Making a Short Film With Little to No Crew: Can It Be Done?
Filmmaking is a collaborative process, but what happens when you can’t collaborate? Is it still worth the effort?
Top image via Kotcheff & Leder
Why do we want to tell stories? The idea of entertaining through visual imagery has been around since the dawn of humankind. Some of us take to the written word, others need to express through images, be they still or moving. One of the more common (maybe even easiest) methods to bring a visual story to life is with a short film. Short being the key word. Vimeo and YouTube are inundated with short films each month, and a good majority of them tell a superb story given their short length.
Short films can often be a tiresome and thankless process. Grasping at whatever freebies you can attain, working at all hours for little or no pay, the list goes on. Filmmaking, of course, is a collaborative process, but what happens when you can’t collaborate? Perhaps it’s because of the location you live in. You may live in a rural town where there’s no other aspiring filmmakers or people interested in helping you. Or maybe you just don’t have the funds to hire people.
Shooting a short film for free when you’re younger is a lot easier than when you work with film or media. When you work in media, the people around you have their jobs because they’re good at what they do. You can’t expect them to give up their weekends for a cheap sandwich and a few cans of beer at the end of the shoot.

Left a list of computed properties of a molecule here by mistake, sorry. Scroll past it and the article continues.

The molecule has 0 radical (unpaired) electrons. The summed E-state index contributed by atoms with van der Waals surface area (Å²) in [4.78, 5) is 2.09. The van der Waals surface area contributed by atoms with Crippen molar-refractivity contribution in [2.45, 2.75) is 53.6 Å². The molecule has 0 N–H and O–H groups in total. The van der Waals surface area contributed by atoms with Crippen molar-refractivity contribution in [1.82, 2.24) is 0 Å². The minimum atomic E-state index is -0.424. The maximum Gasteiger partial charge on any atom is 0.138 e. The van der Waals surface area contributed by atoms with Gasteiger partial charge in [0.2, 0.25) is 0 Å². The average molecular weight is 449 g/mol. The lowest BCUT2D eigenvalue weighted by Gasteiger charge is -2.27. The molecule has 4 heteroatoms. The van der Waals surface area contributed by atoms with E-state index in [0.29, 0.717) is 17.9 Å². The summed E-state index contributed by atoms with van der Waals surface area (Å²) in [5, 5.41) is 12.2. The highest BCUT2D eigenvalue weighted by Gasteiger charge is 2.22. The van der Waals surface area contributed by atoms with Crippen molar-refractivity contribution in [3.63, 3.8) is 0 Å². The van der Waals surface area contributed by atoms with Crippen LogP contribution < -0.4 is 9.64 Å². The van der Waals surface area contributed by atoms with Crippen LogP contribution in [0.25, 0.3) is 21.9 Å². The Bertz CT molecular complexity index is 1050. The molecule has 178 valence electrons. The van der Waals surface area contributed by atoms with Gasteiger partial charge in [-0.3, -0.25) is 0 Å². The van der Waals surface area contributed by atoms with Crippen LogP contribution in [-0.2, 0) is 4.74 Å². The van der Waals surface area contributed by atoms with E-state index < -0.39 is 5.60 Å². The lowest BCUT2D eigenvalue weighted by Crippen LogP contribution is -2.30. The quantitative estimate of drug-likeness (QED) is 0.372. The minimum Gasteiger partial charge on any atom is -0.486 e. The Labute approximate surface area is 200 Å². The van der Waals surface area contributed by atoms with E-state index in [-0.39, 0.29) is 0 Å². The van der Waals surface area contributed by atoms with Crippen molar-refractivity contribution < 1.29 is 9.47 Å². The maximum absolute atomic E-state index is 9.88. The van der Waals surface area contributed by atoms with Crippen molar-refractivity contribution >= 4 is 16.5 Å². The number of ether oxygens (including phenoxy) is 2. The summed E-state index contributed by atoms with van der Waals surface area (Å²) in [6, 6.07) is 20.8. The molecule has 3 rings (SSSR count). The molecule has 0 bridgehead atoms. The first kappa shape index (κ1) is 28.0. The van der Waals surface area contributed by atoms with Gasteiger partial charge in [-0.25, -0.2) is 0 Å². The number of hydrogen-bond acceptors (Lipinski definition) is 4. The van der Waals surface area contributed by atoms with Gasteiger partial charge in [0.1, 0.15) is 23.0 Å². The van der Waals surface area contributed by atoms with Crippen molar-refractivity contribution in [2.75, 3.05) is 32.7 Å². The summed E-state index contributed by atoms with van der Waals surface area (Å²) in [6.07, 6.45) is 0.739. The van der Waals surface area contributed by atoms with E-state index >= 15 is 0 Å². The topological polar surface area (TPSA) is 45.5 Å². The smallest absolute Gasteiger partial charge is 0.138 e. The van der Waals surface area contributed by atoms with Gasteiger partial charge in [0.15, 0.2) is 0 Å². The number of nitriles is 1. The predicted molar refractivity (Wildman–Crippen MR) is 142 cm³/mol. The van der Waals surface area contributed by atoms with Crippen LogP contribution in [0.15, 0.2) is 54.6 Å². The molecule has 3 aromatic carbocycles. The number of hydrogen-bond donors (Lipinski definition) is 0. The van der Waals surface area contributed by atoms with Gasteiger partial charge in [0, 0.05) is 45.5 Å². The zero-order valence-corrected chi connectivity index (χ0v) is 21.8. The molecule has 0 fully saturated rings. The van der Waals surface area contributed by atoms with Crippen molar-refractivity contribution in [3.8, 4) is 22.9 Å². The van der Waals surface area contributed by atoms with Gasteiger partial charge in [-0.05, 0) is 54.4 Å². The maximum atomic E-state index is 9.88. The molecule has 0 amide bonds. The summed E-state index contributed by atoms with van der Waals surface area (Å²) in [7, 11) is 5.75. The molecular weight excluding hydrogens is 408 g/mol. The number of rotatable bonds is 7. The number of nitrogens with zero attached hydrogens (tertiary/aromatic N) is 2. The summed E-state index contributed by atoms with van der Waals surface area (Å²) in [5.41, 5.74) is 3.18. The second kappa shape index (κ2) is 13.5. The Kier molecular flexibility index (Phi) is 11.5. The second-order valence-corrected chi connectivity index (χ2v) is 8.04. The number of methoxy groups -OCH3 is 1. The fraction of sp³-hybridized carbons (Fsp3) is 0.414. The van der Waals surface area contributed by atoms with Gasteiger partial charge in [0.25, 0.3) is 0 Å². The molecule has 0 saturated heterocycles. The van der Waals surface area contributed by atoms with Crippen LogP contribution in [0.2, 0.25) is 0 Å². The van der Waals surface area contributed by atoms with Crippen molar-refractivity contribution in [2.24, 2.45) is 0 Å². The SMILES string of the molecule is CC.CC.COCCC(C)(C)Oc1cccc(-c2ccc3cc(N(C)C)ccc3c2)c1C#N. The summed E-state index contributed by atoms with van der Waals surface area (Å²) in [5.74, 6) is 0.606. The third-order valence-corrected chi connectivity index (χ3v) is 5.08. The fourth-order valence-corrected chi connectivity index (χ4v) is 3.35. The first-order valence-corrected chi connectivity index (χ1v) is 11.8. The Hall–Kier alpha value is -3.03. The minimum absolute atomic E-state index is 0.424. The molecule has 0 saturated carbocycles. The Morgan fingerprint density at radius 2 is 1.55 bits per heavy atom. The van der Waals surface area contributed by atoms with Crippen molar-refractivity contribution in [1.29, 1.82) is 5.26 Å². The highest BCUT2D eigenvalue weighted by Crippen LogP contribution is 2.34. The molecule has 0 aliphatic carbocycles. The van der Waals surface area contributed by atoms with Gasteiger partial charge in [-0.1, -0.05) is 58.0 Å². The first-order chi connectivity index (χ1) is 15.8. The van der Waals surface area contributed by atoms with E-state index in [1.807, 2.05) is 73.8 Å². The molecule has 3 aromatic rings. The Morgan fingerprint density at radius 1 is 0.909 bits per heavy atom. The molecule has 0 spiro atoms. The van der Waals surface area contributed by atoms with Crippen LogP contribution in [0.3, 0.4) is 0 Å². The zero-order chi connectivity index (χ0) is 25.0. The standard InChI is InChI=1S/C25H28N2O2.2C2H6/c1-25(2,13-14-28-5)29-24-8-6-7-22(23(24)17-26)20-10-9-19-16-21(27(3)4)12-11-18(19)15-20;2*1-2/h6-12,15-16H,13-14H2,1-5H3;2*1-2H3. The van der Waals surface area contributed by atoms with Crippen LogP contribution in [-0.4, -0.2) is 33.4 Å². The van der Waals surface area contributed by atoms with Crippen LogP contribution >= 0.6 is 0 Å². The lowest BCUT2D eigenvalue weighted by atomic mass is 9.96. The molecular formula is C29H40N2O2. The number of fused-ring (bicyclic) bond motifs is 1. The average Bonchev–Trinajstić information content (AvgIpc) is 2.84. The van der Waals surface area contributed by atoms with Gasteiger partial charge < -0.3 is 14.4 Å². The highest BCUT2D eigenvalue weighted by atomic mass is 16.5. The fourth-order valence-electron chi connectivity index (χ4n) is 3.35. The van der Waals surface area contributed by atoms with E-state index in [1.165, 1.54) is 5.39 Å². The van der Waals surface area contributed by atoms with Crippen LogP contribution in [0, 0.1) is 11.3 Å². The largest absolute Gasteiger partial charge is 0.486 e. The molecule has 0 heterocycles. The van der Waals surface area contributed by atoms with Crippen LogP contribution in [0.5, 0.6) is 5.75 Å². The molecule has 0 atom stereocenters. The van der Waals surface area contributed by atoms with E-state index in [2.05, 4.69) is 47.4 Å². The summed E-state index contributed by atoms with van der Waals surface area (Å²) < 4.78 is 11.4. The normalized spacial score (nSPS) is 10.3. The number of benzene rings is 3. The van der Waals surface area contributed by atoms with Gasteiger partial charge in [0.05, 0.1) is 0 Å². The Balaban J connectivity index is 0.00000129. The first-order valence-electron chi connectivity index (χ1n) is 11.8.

Image via CinemaWomyn
If you want to make a short film, but for whatever reason can’t seem to get a crew assembled, what other options can you exhaust? What about making one by yourself? Or at least with a minimal crew of three to four people?
It sounds like a ridiculous notion, but two women are currently in the process of making a feature (and history) solely by themselves, and they are doing an excellent job at it. Alexandra Kotcheff and Hannah Leder are two filmmakers who successfully raised $27,561 on Kickstarter to fund their film, The Planters. Not just a short film, but a feature film!
To the best of our knowledge (and after much Googling), what we are doing here has never been done before. Two women, making a feature film, doing EVERYTHING (Writing, Directing, Cinematography, Sound, Costumes, Make-up, Props, Coffee, etc.have). We have heard of a few examples (very few) of a two-person crew making a narrative film. But none of those two primary crew members were ALSO starring in the film. The two of us are literally the only people who touch the equipment. And to the chagrin of one of our other actors, we won’t let him carry or help with anything on set. The purpose of this film is to make it ENTIRELY with our four hands and we won’t stop until this film has been seen by YOU!